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Cerebral Blood Vessels

Blood vessels are being studied from several perspectives. A major research program concerns the biology of cerebral stroke. Research in this area includes studies on imaging of cerebral blood flow with a variety of modern imaging techniques. A basic laboratory program studies in vitro systems toward the goal of learning what might protect nervous tissue from interruptions of its supply of glucose and oxygen. Neuroprotective agents such as cooling and neurotransmitter antagonists are currently under study. In addition, laboratory studies aimed at extending the in vitro studies to the in vivo situation are carried out. Commonly ischemia is caused in a neural region, and agents that might reduce the severity of the infarct are tested. These studies have led to introduction of certain therapeutic maneuvers in the operating room, notably mild cooling in patients whose cerebral circulation must be interrupted for surgical reasons.

A major research area concerns the biology of headache. In the laboratory, the innervation of the blood vessels has been intensively studied. The sequence of events attending migraine have been delineated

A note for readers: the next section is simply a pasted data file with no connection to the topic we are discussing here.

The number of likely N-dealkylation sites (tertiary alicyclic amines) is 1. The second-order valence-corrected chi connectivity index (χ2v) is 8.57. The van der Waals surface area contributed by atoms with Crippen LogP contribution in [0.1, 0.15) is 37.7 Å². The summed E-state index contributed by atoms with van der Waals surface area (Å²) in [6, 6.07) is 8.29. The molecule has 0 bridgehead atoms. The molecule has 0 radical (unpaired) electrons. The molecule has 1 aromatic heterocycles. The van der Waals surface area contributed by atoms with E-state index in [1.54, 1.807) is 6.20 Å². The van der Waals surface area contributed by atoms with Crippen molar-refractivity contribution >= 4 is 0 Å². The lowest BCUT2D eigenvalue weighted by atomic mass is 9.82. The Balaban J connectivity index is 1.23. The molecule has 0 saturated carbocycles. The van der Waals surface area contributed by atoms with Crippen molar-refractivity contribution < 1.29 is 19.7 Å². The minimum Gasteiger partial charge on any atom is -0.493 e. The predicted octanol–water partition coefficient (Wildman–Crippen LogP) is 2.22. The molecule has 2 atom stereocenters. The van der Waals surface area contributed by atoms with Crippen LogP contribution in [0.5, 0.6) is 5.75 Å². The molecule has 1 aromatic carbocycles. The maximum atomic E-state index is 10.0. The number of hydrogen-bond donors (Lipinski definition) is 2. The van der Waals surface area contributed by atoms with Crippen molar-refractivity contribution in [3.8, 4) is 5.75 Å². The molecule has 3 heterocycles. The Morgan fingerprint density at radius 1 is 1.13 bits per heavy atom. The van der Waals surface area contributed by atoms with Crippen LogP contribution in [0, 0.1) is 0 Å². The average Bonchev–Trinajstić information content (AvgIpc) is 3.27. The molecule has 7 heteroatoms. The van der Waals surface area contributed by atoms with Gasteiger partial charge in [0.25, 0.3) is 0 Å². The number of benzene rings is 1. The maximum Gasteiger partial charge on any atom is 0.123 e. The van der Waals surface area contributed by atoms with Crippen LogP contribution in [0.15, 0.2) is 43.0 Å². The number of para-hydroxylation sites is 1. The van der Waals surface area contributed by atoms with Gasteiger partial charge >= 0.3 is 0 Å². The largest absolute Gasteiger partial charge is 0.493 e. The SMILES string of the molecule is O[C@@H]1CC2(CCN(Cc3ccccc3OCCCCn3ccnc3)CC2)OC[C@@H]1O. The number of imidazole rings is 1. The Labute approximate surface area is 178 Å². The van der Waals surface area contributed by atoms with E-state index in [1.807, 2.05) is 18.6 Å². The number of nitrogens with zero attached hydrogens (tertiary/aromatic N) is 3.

using extravasation of tracers as a marker. A new series of anti-migraine drugs is being developed and tested both in vitro and in vivo.

A major laboratory studies cerebral vasospasm. In the laboratory, isolated dog arteries are perfused in vitro and the factors that constrict and relax them are studied. In vivo, vasospasm may be experimentally induced in dogs by subarachnoid injection of blood. This provides a model in which to test potential maneuvers aimed at reducing the spasm. Recently, a major collaboration with the MGH Laser Laboratories has resulted in a potential new therapeutic invention. High intensity laser pulses are applied at the site of spasm. In dogs, these succeed in relaxing the vessel. Phase 1 trials of this intervention are being planned.
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Cellular Neurobiology

Within the Department of Neurosurgery there are also laboratories of fundamental neurobiology. These are concerned with various aspects of neuroanatomy and neurophysiology.

One area of focus is the cell biology of the retina. The retina is used as a model system for studies of how small neural networks operate computationally upon their inputs. This laboratory uses anatomical methods and combined anatomy/physiology studies of in vitro retinas.

Another area of research concerns the biology of membrane proteins, particularly the Na,K-ATPase. These studies are aimed at understanding the heterogeneity of the Na,K-ATPases in the brain and their regulation.